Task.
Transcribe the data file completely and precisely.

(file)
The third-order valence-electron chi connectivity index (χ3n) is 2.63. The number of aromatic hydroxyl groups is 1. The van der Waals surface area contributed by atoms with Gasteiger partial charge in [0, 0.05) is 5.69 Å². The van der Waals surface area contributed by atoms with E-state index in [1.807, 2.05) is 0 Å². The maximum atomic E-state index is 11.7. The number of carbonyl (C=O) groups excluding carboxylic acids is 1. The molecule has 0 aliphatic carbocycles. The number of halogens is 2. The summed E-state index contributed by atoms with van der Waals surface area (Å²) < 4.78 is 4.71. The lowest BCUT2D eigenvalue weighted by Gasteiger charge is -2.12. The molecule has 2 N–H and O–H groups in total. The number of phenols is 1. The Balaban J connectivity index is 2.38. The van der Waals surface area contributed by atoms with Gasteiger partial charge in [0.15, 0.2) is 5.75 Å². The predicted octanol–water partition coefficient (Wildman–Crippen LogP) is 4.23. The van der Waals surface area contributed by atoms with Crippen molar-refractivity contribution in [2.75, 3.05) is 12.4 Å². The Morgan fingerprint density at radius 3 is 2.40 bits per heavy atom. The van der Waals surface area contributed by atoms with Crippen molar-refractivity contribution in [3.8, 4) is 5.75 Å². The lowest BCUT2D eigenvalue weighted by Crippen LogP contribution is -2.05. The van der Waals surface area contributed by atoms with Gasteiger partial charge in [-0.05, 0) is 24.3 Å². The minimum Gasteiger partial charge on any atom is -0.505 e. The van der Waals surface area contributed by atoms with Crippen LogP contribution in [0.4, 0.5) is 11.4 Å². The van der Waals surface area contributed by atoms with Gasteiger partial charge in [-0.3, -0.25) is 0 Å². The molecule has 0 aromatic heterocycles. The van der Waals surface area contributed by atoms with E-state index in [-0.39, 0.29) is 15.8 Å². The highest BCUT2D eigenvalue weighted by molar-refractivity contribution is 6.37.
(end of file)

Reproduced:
The third-order valence-electron chi connectivity index (χ3n) is 2.63. The number of aromatic hydroxyl groups is 1. The van der Waals surface area contributed by atoms with Gasteiger partial charge in [0, 0.05) is 5.69 Å². The van der Waals surface area contributed by atoms with E-state index in [1.807, 2.05) is 0 Å². The maximum atomic E-state index is 11.7. The number of carbonyl (C=O) groups excluding carboxylic acids is 1. The molecule has 0 aliphatic carbocycles. The number of halogens is 2. The summed E-state index contributed by atoms with van der Waals surface area (Å²) < 4.78 is 4.71. The lowest BCUT2D eigenvalue weighted by Gasteiger charge is -2.12. The molecule has 2 N–H and O–H groups in total. The number of phenols is 1. The Balaban J connectivity index is 2.38. The van der Waals surface area contributed by atoms with Gasteiger partial charge in [0.15, 0.2) is 5.75 Å². The predicted octanol–water partition coefficient (Wildman–Crippen LogP) is 4.23. The van der Waals surface area contributed by atoms with Crippen molar-refractivity contribution in [2.75, 3.05) is 12.4 Å². The Morgan fingerprint density at radius 3 is 2.40 bits per heavy atom. The van der Waals surface area contributed by atoms with Crippen molar-refractivity contribution in [3.8, 4) is 5.75 Å². The lowest BCUT2D eigenvalue weighted by Crippen LogP contribution is -2.05. The van der Waals surface area contributed by atoms with Gasteiger partial charge in [-0.05, 0) is 24.3 Å². The minimum Gasteiger partial charge on any atom is -0.505 e. The van der Waals surface area contributed by atoms with Crippen LogP contribution in [0.4, 0.5) is 11.4 Å². The van der Waals surface area contributed by atoms with Gasteiger partial charge in [-0.3, -0.25) is 0 Å². The molecule has 0 aromatic heterocycles. The van der Waals surface area contributed by atoms with E-state index in [-0.39, 0.29) is 15.8 Å². The highest BCUT2D eigenvalue weighted by molar-refractivity contribution is 6.37.